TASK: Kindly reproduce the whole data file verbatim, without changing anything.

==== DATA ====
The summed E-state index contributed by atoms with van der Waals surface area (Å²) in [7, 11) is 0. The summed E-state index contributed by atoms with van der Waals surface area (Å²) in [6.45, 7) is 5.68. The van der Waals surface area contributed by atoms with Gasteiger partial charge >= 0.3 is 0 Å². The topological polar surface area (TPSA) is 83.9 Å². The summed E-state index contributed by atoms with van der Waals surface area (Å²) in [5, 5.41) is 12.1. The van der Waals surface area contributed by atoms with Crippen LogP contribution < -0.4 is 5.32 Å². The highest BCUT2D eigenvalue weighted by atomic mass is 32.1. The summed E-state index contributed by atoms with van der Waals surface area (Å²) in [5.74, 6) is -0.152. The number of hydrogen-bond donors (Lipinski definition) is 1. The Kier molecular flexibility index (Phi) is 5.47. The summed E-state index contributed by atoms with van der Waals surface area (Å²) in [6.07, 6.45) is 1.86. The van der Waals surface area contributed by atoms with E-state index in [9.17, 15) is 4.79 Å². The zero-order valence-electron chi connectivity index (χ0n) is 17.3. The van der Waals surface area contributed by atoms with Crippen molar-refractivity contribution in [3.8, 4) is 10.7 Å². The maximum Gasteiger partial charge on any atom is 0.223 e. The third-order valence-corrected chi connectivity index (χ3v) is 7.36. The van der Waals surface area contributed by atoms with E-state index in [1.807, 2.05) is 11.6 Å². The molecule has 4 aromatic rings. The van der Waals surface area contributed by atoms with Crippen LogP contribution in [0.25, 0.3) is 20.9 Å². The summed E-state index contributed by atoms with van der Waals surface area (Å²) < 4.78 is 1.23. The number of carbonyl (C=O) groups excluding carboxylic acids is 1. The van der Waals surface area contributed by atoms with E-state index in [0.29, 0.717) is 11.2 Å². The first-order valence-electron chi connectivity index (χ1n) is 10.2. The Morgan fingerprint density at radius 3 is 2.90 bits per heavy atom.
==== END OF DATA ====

The summed E-state index contributed by atoms with van der Waals surface area (Å²) in [7, 11) is 0. The summed E-state index contributed by atoms with van der Waals surface area (Å²) in [6.45, 7) is 5.68. The van der Waals surface area contributed by atoms with Gasteiger partial charge >= 0.3 is 0 Å². The topological polar surface area (TPSA) is 83.9 Å². The summed E-state index contributed by atoms with van der Waals surface area (Å²) in [5, 5.41) is 12.1. The van der Waals surface area contributed by atoms with Crippen LogP contribution < -0.4 is 5.32 Å². The highest BCUT2D eigenvalue weighted by atomic mass is 32.1. The summed E-state index contributed by atoms with van der Waals surface area (Å²) in [5.74, 6) is -0.152. The number of hydrogen-bond donors (Lipinski definition) is 1. The Kier molecular flexibility index (Phi) is 5.47. The summed E-state index contributed by atoms with van der Waals surface area (Å²) in [6.07, 6.45) is 1.86. The van der Waals surface area contributed by atoms with E-state index in [9.17, 15) is 4.79 Å². The zero-order valence-electron chi connectivity index (χ0n) is 17.3. The van der Waals surface area contributed by atoms with Crippen molar-refractivity contribution in [3.8, 4) is 10.7 Å². The maximum Gasteiger partial charge on any atom is 0.223 e. The third-order valence-corrected chi connectivity index (χ3v) is 7.36. The van der Waals surface area contributed by atoms with E-state index in [1.807, 2.05) is 11.6 Å². The molecule has 4 aromatic rings. The van der Waals surface area contributed by atoms with Crippen LogP contribution in [0.25, 0.3) is 20.9 Å². The summed E-state index contributed by atoms with van der Waals surface area (Å²) < 4.78 is 1.23. The number of carbonyl (C=O) groups excluding carboxylic acids is 1. The van der Waals surface area contributed by atoms with E-state index in [0.29, 0.717) is 11.2 Å². The first-order valence-electron chi connectivity index (χ1n) is 10.2. The Morgan fingerprint density at radius 3 is 2.90 bits per heavy atom.